Friday, June 29, 2012

I Wish I'd Written This

Chance Met
by Rosemary Dobson (18 June 1920 — 27 June 2012)


Swing back the gate till it stumbles over the furrows,
Where the plough swerves close to the fence and the brown earth crumbles
From mountains crested with tossed-up tussocks, to valleys
Runnelled with rivers of rain.
The drops hang bright on the wires, the diligent spider
Worked shifts all night to set up his house by sunrise
Between the hinge, rusted with rain, and the latch.

Who went before through the gate — this affable stranger
Who touches the topmost rail and leans to dazzle,
Spinning his hat for greeting? Morning,
Golden and rakish, who stole his shirt from the scarecrow
To shroud the fire at heart. Good Morning
Swing back the gate, good fellow.
Swing back the gate! There is nobody there. The sunlight
In golden footprints runs up the ridge of the hill.



Rosemary Dobson, a major Australian poet, died this week aged 92. The link at her name, above, leads you to an excellent obituary which gives details of her long life and career. (She began writing poems at the age of seven.) Her Wikipedia entry describes her as 'an award winning Australian poet, who is also significant as an illustrator, editor and anthologist' and goes on to say:

She has published fourteen volumes of poetry, has been published in almost every annual volume of Australian Poetry and has been translated into French and other languages.

The Judges of the New South Wales Premier's Literary Awards in 1996 described her significance as follows: "The level of originality and strength of Rosemary's poetry cannot be underestimated, nor can the contribution she has made to Australian literature. Her literary achievements, especially her poetry, are a testament to her talent and dedication to her art."

Wikipedia also lists her Order of Australia, numerous poetic awards, her fifteen volumes of poetry, her translations of Russian poets and her books of non-fiction. Some of her earlier books are available from Amazon (many of them collectors' items at very expensive prices) and her recent Rosemary Dobson: Collected, published this year, is available from the publisher, UQP (University of Queensland Press). You can find David Malouf's wonderful review of it here. (Malouf himself was known as a poet before he became celebrated as a novelist.)

Another admirer says of her:

She was a very modest, very gracious and graceful lady, self-deprecating, had beautiful manners, always put other people before herself, and was really somebody who concentrated on words, and the still places between words rather than on the public life.

Dobson's work is formal and intellectual, not often what I could imagine myself writing. I chose this piece, however, because my memory is full of mornings and landscapes like that — and for its touch of the mystery which this poet loves. At this link to it at the Australian Poetry Library, you can hear her read it. The site lists 577 of her poems available to be read there, a number of them also accompanied by her own readings.



Poems and photos used in ‘I Wish I’d Written This’ remain the property of the copyright holders (usually their authors).

13 comments:

  1. Thanks so much, Rosemary, for introducing this poet to us. I love her poem, love the golden footprints of the sun running up the hill. She looks and sounds like a very gracious lady, and so talented. It is a pleasure to read about her.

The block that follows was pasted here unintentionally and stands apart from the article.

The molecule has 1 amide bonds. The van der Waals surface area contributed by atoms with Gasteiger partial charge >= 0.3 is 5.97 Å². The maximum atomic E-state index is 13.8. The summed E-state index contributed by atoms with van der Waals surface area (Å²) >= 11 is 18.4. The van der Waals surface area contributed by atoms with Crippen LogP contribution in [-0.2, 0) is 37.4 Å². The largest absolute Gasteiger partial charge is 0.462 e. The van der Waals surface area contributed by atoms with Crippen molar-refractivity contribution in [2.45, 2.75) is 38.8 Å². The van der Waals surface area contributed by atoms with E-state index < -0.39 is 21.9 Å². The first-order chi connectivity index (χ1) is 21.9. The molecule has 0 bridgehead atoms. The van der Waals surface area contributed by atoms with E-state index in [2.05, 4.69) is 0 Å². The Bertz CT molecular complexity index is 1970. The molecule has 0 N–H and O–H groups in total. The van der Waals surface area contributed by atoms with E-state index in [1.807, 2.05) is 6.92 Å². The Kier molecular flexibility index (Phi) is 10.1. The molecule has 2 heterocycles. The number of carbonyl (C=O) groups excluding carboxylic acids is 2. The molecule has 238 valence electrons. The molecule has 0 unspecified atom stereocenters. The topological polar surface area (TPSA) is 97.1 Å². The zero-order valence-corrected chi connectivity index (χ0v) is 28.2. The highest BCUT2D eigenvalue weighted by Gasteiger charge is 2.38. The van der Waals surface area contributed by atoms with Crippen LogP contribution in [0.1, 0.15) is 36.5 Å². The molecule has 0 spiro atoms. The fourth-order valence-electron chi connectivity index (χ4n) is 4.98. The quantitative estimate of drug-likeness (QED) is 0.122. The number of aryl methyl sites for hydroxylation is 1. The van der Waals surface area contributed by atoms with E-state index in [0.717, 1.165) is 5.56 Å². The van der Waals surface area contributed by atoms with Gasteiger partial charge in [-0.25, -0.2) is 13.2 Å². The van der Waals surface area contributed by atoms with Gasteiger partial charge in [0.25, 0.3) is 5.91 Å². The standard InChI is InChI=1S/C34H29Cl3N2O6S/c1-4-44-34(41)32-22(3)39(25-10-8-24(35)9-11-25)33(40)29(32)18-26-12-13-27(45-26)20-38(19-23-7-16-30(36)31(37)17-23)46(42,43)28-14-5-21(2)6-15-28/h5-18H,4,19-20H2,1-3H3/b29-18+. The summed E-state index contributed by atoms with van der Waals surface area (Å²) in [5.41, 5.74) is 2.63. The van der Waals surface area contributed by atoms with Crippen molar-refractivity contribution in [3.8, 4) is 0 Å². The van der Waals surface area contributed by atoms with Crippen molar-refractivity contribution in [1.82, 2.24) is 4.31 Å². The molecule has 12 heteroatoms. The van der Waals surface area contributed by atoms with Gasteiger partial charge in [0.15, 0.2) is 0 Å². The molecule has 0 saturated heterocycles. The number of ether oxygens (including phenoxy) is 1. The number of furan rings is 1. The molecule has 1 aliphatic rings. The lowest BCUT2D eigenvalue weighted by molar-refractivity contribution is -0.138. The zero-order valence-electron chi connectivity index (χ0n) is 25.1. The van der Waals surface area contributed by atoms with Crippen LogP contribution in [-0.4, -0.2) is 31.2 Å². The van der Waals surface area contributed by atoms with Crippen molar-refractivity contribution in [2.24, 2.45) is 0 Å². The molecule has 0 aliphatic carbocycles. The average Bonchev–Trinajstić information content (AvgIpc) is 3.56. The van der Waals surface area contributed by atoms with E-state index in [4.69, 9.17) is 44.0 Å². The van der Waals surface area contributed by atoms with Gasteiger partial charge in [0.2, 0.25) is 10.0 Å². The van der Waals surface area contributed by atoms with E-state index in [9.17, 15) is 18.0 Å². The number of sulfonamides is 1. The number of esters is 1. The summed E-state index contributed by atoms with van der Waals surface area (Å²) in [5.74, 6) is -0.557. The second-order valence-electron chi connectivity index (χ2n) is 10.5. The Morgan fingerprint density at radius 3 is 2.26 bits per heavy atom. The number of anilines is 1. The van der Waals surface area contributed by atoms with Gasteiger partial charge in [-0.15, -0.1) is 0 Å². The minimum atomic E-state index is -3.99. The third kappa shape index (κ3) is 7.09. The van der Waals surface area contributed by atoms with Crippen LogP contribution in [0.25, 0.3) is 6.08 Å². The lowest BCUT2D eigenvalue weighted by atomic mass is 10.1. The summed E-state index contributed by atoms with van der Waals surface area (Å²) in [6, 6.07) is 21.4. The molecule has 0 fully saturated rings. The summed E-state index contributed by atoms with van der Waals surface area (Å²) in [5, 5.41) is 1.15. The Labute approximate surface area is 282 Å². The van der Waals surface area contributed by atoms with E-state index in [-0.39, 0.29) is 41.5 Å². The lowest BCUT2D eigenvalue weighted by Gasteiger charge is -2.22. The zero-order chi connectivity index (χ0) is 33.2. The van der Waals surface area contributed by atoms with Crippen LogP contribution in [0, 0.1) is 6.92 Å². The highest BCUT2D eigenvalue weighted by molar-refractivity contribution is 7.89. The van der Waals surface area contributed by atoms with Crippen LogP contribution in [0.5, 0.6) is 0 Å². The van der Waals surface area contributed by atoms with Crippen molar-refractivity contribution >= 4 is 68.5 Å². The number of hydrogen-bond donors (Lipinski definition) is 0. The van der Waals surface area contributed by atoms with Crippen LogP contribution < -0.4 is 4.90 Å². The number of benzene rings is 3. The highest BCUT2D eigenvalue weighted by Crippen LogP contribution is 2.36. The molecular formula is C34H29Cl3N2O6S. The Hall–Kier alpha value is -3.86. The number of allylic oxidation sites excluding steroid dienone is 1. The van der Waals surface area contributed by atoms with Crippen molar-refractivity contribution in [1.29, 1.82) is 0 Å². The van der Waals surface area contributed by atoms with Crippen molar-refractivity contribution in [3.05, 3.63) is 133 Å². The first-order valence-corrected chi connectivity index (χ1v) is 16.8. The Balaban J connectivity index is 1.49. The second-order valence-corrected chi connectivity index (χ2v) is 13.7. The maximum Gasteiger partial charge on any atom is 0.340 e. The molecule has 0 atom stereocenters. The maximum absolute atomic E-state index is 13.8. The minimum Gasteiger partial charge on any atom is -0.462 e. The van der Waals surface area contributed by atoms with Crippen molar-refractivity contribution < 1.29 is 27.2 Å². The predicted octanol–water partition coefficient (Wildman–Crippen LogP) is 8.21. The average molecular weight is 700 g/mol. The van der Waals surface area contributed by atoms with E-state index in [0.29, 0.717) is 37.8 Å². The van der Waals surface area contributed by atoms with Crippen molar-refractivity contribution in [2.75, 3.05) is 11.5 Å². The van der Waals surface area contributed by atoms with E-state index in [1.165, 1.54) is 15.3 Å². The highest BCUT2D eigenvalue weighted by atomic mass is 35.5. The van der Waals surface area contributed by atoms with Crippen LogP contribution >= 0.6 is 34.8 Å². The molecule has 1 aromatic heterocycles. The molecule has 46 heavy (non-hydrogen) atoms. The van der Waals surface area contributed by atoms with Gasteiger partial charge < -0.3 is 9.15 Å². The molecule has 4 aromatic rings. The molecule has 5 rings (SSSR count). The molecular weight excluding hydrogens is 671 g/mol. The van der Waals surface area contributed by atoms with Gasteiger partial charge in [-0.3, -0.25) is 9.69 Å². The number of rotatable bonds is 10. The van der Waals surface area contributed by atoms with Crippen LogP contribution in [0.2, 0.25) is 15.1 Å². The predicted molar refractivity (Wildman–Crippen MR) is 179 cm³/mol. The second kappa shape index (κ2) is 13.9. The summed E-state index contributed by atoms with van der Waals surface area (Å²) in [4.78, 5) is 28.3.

ReplyDelete
    Replies
    1. And a pleasure to share her work with you, Sherry.

      Delete
  2. Replies
    1. Thanks for commenting. I'm glad you enjoyed. :)

      Delete
  3. I echo Sherry's observation about Rosemary Dobson. Love the anotation about her concentration on words and the still places between words rather than in the public eye. The picture of her seems to portray a manifestation of gentle wisdom that she will carry into her next journey. One can see these characteristics in faces, the eyes, the smile. Gracias for introducing Rosemary to us, Rosemary.

    ReplyDelete
    Replies
    1. I encountered her once at a poetry reading, in her middle years when she looked imposing and handsome — and I also sensed a deep shyness behind the professional manner in which she read her poetry.

      Delete
  4. When I was in primary school in Sydney - many many moons ago - Rosemary Dobson was the poet chosen by teachers to give children a taste of the "atmosphere" of Australian poetry. I was literally brought up on her images combined with those of Dorothea Mackellar - "My Country" ( "I love a sunburnt country/A land of sweeping plains...") A great lady!

    ReplyDelete
    Replies
    1. Yes, those images are among her strengths.

      Delete
  5. I enjoyed reading about Rosemary Dobson. She certainly has produced an admirable body of work. Her style is generally not the kind I am drawn to. It reminds me of that of the classic poets I read when I was in school; but it certain has its place within poetry literature and I know a lot of people are really drawn to this style. Thank you, Rosemary, for introducing us to her.

    ReplyDelete
    Replies
    1. I understand, Mary, and I'm with you on this. But there are some which get to me all the same, such as the one I've reproduced here.

      Delete
  6. How very good you've written this and shared
    unique life and literature

    ReplyDelete
  7. Visited a random handful of poets today on Poetry Pantry and was variously enchanted, bemused, stunned, but always impressed by the high quality of stored up riches in the pantry.

    ReplyDelete
  8. I am not familiar with her work, but will look up poems. She had an unique view! Thank you for sharing! :D

    ReplyDelete